8 attachmentsSlide 1 of 8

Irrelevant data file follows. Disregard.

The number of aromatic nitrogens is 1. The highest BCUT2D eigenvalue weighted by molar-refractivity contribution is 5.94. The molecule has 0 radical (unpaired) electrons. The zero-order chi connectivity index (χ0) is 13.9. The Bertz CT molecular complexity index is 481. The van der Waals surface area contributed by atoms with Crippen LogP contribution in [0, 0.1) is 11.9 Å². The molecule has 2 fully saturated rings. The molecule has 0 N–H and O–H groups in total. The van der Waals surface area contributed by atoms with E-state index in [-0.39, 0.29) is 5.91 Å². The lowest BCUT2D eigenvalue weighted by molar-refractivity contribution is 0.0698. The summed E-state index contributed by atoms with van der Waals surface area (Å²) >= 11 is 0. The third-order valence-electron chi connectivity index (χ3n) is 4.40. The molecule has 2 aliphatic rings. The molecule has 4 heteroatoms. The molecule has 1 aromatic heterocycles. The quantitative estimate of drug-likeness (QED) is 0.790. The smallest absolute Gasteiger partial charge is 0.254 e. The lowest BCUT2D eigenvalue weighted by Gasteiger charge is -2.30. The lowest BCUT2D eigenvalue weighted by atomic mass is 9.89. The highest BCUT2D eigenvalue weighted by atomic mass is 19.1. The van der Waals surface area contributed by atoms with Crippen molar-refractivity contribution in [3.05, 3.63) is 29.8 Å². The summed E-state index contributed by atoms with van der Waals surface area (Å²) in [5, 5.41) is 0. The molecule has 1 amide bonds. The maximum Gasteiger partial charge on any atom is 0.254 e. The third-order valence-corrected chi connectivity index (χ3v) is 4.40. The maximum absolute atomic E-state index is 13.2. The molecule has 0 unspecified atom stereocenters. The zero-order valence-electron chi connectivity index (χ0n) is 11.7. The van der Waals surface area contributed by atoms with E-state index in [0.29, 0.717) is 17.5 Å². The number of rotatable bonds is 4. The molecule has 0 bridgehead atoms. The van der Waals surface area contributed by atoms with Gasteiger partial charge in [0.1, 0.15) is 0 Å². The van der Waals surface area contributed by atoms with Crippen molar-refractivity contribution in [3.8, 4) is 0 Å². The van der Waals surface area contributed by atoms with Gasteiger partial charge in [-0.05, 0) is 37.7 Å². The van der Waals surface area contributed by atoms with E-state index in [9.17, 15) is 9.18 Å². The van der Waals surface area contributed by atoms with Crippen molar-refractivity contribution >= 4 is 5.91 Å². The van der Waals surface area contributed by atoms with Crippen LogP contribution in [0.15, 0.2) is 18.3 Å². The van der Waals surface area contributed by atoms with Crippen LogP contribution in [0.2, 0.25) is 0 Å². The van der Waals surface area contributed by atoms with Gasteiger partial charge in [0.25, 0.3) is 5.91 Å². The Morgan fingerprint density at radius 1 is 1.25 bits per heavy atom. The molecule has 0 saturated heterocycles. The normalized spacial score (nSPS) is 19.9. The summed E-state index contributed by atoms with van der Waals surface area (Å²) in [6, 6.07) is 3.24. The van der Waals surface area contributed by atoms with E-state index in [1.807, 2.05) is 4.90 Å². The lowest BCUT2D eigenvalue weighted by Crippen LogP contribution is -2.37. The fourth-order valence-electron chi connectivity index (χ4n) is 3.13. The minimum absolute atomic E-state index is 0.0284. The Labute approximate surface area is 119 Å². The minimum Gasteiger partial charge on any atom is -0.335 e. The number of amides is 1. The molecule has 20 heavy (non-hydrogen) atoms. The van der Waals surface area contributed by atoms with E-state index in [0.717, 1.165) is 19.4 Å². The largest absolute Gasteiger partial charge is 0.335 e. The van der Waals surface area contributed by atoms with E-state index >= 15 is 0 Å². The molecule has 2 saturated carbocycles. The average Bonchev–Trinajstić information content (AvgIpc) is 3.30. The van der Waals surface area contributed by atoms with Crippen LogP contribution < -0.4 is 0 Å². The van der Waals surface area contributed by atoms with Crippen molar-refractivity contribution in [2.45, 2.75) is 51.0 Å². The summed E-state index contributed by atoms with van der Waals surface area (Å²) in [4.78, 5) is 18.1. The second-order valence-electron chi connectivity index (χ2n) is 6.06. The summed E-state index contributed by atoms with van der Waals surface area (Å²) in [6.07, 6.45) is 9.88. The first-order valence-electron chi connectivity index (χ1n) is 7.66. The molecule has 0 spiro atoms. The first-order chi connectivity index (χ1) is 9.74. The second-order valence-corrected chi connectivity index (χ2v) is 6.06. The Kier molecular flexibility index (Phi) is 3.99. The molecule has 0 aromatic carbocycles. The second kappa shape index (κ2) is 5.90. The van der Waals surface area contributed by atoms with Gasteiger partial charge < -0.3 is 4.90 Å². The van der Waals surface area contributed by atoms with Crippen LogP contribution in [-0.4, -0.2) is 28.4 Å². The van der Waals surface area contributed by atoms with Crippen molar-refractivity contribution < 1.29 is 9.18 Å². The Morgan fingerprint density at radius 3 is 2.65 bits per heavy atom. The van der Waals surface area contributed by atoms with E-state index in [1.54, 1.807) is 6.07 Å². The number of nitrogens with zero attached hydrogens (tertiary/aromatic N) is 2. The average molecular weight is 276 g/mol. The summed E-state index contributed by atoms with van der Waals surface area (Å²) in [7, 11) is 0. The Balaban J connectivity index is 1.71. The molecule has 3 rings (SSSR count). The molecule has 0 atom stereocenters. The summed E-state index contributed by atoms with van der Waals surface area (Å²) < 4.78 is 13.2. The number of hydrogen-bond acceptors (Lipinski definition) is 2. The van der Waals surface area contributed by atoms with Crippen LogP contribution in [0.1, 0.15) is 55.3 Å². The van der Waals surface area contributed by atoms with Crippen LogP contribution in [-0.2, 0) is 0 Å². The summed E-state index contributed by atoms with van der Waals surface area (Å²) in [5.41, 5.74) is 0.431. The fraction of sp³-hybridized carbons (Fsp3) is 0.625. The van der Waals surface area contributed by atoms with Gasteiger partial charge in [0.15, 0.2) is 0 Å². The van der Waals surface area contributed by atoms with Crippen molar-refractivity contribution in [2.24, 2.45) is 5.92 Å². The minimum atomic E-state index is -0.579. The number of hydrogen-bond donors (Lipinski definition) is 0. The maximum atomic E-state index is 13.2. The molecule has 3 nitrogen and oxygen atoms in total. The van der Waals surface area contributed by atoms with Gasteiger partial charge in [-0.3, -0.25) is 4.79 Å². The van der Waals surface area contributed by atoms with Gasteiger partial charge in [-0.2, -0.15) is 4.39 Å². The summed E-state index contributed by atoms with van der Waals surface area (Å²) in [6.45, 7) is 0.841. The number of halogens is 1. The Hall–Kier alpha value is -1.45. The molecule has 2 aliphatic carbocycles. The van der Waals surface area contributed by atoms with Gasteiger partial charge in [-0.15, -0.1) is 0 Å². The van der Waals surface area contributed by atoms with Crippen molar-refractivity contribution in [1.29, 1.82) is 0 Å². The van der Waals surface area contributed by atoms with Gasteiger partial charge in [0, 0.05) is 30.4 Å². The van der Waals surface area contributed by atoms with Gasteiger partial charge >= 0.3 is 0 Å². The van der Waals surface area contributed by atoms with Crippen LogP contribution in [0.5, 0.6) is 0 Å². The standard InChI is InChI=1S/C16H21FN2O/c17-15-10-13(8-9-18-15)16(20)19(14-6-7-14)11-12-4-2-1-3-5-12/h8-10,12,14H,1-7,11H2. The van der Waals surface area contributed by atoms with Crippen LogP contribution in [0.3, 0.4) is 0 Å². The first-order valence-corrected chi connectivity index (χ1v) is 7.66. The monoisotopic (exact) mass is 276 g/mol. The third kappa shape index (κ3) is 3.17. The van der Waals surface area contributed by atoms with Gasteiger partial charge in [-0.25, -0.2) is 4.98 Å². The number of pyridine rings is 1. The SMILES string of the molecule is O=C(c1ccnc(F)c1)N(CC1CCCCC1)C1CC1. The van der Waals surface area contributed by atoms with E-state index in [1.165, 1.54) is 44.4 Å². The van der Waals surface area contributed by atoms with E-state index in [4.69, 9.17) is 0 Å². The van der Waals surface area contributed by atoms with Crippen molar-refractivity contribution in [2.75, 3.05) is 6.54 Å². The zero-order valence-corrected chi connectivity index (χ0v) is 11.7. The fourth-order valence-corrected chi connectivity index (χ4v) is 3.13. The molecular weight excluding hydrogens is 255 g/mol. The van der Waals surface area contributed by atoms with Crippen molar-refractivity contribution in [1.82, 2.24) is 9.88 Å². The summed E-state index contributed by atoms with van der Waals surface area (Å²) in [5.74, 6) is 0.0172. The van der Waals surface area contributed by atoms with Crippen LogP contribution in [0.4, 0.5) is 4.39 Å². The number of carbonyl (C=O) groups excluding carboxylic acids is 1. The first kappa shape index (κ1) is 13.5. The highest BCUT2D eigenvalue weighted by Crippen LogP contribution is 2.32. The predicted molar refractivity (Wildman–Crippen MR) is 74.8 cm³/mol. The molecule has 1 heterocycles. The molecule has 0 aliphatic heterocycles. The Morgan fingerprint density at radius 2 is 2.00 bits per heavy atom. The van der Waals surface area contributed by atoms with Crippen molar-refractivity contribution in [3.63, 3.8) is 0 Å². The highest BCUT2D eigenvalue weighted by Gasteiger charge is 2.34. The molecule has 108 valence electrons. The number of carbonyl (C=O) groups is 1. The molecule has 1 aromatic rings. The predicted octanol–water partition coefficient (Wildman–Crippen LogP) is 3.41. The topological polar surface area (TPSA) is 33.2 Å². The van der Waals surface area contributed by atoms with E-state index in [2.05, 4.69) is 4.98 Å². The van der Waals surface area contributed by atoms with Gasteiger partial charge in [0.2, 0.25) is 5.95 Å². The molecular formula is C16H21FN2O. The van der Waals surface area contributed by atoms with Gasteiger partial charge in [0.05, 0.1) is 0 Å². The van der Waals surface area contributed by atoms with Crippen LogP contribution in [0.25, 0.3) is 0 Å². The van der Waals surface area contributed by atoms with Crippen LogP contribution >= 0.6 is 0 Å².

UNFORMATTED ATTACHMENT PREVIEW